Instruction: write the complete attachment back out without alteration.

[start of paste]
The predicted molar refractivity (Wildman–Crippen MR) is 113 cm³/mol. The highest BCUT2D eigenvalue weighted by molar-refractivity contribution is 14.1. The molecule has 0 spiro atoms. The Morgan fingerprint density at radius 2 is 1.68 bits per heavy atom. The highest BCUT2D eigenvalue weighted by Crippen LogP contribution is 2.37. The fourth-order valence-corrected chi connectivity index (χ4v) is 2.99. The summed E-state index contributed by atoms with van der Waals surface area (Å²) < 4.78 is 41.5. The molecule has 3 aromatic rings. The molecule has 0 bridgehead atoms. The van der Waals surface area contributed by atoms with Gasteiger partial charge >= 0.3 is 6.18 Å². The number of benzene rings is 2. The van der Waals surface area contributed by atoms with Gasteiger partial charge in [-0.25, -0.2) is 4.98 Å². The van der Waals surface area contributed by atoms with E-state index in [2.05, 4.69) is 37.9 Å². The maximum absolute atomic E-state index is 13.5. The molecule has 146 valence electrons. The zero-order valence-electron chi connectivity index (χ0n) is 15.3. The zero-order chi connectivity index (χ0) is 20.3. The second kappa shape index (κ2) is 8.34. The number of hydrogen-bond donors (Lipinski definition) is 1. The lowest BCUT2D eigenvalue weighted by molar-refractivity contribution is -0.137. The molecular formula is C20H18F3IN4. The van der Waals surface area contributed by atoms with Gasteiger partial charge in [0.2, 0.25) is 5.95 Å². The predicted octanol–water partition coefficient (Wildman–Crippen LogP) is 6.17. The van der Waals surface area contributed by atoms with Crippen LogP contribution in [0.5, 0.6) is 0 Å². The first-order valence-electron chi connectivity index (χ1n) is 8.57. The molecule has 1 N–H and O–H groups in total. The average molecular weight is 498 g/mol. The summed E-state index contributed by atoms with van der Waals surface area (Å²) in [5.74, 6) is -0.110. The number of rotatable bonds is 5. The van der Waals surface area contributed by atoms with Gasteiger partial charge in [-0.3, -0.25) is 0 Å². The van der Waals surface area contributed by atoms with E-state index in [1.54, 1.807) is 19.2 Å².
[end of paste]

The predicted molar refractivity (Wildman–Crippen MR) is 113 cm³/mol. The highest BCUT2D eigenvalue weighted by molar-refractivity contribution is 14.1. The molecule has 0 spiro atoms. The Morgan fingerprint density at radius 2 is 1.68 bits per heavy atom. The highest BCUT2D eigenvalue weighted by Crippen LogP contribution is 2.37. The fourth-order valence-corrected chi connectivity index (χ4v) is 2.99. The summed E-state index contributed by atoms with van der Waals surface area (Å²) < 4.78 is 41.5. The molecule has 3 aromatic rings. The molecule has 0 bridgehead atoms. The van der Waals surface area contributed by atoms with Gasteiger partial charge >= 0.3 is 6.18 Å². The number of benzene rings is 2. The van der Waals surface area contributed by atoms with Gasteiger partial charge in [-0.25, -0.2) is 4.98 Å². The van der Waals surface area contributed by atoms with E-state index in [2.05, 4.69) is 37.9 Å². The maximum absolute atomic E-state index is 13.5. The molecule has 146 valence electrons. The zero-order valence-electron chi connectivity index (χ0n) is 15.3. The zero-order chi connectivity index (χ0) is 20.3. The second kappa shape index (κ2) is 8.34. The number of hydrogen-bond donors (Lipinski definition) is 1. The lowest BCUT2D eigenvalue weighted by molar-refractivity contribution is -0.137. The molecular formula is C20H18F3IN4. The van der Waals surface area contributed by atoms with Gasteiger partial charge in [0.2, 0.25) is 5.95 Å². The predicted octanol–water partition coefficient (Wildman–Crippen LogP) is 6.17. The van der Waals surface area contributed by atoms with Crippen LogP contribution in [0.5, 0.6) is 0 Å². The first-order valence-electron chi connectivity index (χ1n) is 8.57. The molecule has 1 N–H and O–H groups in total. The average molecular weight is 498 g/mol. The summed E-state index contributed by atoms with van der Waals surface area (Å²) in [5.74, 6) is -0.110. The number of rotatable bonds is 5. The van der Waals surface area contributed by atoms with Gasteiger partial charge in [-0.3, -0.25) is 0 Å². The van der Waals surface area contributed by atoms with E-state index in [1.54, 1.807) is 19.2 Å².